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Is there anyone else thinking what I am thinking? I think Mr. Jon Lester needs to meet Mr. Tony Stoddard. In case you missed yesterday’s post about what Tony Stoddard is doing to help children with cancer, you must know!
http://gracemelinda.com/2014/04/07/a-day-of-yellow-and-gold-to-fight-childhood-cancer-tony-and-cole/
Every time I hear of someone using their lives to help children with cancer, it inspires me and encourages me to do the same. Whenever I join with others who feel strongly about the importance of making a change in the world of childhood cancer, the results of the outcome of our work jumps exponentially. This is what will happen when Jon and Tony meet. Tony, I think Jon might know one or two people in the Front Office at Fenway Park. I think Jon might know a bit about how one would go about Lighting Major League Baseball Stadiums yellow and gold for Childhood Cancer Awareness Month in September.
And the best news of all, Tony, I will bet—I will double-down—that Jon has a heart that is willing to help you make this happen. Jon, will you please help honor these warriors? Will you please help Tony spread awareness that will lead to funding for cures? From the work you have already done, you’ve demonstrated you feel our children are worth every bit of effort and sacrifice. Thank you for all you are doing, Jon, and thank you for your consideration to step up to the plate to accomplish even more… for Tony… for Cole… for all the kids who should never have to face the Monster. The only Monster I want our children to face is that big Green One I marveled at as a kid at Fenway Park!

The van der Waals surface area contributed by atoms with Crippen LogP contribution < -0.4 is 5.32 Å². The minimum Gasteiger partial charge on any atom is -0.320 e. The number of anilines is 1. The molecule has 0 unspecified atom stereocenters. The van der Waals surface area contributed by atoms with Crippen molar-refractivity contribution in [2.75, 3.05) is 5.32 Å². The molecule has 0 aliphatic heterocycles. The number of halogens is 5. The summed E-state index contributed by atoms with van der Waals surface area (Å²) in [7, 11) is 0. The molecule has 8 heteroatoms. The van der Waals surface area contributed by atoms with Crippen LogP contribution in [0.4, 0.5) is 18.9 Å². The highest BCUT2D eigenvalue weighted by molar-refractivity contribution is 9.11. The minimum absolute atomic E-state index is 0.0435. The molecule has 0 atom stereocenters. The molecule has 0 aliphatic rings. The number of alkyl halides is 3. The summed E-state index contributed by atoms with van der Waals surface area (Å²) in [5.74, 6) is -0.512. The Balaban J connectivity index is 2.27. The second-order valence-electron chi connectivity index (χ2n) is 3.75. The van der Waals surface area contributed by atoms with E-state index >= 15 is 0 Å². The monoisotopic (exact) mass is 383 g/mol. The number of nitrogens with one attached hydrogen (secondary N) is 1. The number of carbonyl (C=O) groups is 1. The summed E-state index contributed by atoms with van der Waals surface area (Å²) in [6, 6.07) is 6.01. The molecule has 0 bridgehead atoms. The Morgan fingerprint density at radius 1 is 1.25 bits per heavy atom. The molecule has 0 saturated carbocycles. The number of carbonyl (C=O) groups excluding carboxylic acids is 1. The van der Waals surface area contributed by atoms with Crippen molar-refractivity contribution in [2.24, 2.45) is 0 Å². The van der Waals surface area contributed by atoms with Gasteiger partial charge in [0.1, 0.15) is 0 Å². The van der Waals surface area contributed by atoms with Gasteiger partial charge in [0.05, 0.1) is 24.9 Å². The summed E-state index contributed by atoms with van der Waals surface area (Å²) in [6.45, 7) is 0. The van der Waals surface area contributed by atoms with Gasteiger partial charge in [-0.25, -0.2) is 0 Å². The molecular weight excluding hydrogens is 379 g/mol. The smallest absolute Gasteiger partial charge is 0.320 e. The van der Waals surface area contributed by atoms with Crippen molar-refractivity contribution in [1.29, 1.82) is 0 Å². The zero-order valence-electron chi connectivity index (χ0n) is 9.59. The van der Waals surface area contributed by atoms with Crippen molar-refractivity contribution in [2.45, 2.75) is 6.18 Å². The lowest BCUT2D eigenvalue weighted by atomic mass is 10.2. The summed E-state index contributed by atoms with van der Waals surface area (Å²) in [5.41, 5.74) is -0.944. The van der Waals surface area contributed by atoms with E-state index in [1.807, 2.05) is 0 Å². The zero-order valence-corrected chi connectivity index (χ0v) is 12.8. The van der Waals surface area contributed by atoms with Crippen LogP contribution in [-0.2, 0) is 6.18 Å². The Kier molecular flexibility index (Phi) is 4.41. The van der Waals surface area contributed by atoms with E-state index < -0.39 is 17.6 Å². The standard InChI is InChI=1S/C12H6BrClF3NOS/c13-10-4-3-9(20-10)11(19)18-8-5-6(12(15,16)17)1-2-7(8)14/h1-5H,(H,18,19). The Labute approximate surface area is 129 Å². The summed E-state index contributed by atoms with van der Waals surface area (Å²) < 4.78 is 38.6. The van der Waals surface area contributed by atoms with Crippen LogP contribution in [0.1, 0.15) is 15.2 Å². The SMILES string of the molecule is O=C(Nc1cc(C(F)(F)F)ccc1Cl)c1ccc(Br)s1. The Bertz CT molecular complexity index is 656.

http://www.foxnews.com/sports/2014/03/31/opening-day-ace-jon-lester-hopes-to-shut-out-childhood-cancer/?intcmp=latestnews

Tony and Cole

Tony and Cole

Guest Blogger: Lee Marchiano